The power of Judge Paul Pritchard compels you to avoid this movie.
Dare To Play.
"This'll put hair on yer tits!"
Facts of the Case
Four friends break into the local morgue in order to settle a bet. Joey (Bobby Campo, The Final Destination), a nonbeliever, claims Eva's (Nazneen Contractor) assertion that she can commune with the dead is bogus, and so challenges her to prove it. Along with born-again Christian Sara (Devon Ogden), and Marcus (Chris Olivero), who plans to film them, Eva begins the seance.
The group's initial attempts to contact the dead stop abruptly when Joey panics and breaks the circle, unwittingly releasing an evil spirit. When the group reconvenes for a second attempt, the demon makes its move and possesses Joey.
With Joey's body under the control of the darkness, his friends must fight to free their friend before he kills them all.
Malevolent spirits have long been a mainstay of the horror genre, but much like the much-maligned zombie, they have all too often found themselves the subject of cheap, low-grade, direct-to-video dross. Seance: The Summoning is yet another film to add to that list. Although I've seen far worse, there's no mistaking its lack of quality.
As its title would suggest, the events of Seance: The Summoning hinge upon a seance that results in an evil spirit being unleashed. Regardless of how the rest of the film pans out, one would at least hope this one pivotal scene hits the mark. That it doesn't probably shouldn't come as any surprise, and anyone hoping for something as scary (not to mention downright funny) as the wonderful seance from Sam Raimi's Drag Me To Hell will be left sorely disappointed. Sure, we get a Ouija board going haywire, the table rocks around violently, and lights flicker menacingly, but there's nothing innovative, or even remotely exciting to find here.
Much of writer-director Alex Wright's narrative is focused on the character of Sara, who has recently converted to Christianity. Sadly, much like her dark secret, which the demon torments her over, her supposed moral conflict regarding her taking part in a seance is never handled in a believable way. This is sadly par for the course in a film where characters have potentially interesting backgrounds that are never fully exploited.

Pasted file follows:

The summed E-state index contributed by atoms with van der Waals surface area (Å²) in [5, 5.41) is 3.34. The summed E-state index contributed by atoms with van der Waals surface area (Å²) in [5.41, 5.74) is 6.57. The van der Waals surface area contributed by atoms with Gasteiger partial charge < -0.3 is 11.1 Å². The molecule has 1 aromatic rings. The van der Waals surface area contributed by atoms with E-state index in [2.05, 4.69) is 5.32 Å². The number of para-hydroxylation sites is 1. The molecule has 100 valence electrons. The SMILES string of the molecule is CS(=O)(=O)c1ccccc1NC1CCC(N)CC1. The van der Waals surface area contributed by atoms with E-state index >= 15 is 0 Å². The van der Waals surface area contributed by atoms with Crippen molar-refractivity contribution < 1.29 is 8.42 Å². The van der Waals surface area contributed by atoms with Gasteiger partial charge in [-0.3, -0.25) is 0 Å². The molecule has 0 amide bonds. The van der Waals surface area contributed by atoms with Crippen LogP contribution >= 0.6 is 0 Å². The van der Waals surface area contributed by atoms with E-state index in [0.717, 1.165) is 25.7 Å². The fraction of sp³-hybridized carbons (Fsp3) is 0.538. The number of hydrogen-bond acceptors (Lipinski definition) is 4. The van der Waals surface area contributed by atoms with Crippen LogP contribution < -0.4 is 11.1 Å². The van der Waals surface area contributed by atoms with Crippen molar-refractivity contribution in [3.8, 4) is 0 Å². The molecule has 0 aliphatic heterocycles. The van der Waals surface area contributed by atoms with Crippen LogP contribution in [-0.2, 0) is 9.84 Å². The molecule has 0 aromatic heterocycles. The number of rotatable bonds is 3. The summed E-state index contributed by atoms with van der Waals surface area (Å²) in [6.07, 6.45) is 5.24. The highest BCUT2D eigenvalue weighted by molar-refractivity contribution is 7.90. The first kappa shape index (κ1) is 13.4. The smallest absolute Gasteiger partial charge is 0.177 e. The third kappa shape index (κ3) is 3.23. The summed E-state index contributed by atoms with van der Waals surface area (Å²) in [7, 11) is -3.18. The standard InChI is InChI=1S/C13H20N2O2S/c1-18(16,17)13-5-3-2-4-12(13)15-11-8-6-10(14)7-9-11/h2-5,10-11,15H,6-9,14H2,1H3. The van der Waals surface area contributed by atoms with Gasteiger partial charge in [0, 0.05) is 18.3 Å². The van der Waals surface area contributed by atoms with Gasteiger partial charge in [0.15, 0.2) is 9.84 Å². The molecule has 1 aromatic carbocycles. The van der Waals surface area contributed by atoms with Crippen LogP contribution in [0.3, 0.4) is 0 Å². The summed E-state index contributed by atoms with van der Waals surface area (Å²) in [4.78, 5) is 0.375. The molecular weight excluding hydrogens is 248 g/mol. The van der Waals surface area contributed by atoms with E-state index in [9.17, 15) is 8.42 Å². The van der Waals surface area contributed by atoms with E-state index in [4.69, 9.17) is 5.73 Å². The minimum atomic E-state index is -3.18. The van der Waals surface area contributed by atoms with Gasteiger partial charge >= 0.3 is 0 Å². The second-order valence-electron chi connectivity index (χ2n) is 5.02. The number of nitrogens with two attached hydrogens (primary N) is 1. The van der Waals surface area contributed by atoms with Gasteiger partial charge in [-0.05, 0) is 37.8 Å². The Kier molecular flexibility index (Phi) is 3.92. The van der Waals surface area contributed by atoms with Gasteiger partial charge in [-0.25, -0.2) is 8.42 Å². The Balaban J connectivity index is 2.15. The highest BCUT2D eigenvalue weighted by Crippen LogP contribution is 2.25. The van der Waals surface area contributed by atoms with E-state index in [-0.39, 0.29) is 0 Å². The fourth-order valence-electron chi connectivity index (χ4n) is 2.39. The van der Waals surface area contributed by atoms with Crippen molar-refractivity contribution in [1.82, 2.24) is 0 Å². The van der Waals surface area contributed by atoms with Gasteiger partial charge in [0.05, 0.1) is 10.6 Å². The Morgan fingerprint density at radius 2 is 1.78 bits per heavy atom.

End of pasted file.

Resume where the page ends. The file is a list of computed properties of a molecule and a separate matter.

Perhaps the one thing working in the film's favor is that it doesn't mistake gore for real horror. Though there are one or two moments of bloodletting, they are never the focus of what Wright is trying to achieve. Instead Wright is clearly looking to evoke real terror by creating a suitably dark atmosphere. Sadly, thanks in no small part to a mediocre cast, Wright's attempts are futile, no matter how commendable they might be. In terms of his direction, Wright shows an understanding of the basics of a horror movie, but lacks the verve to really pull one of. There are small moments, such as a scene where Eva and Sara attempt to exorcise Joey that work, but all too often, the movie is mundane and desperately in need of an injection of pace. Even at a svelte 88 minutes, Seance: The Summoning drags, with the second act in particular proving to be difficult to sit through.
Lionsgate's DVD presents Seance: The Summoning in a clean 1.78:1 anamorphic transfer. The picture is sharp, with natural colors and deep black levels. The 5.1 soundtrack offers clean dialogue, with the various sound effects all being easily distinguishable in what is a spacious mix. My one complaint stems from what appear to be syncing issue, whereby the audio isn't quite in time with the video in a handful of scenes. Extras on this release are limited to a "making of" featurette and a trailer. The making of is standard stuff, with writer-director Alex Wright discussing his ideas for the film.
Don't allow yourself to be swayed by the semi-descent DVD cover art—it doesn't resemble the film in any way, shape, or form. Anyone even vaguely familiar with the horror genre will find Seance: The Summoning offers nothing new, with everything having been done before—only much, much better.
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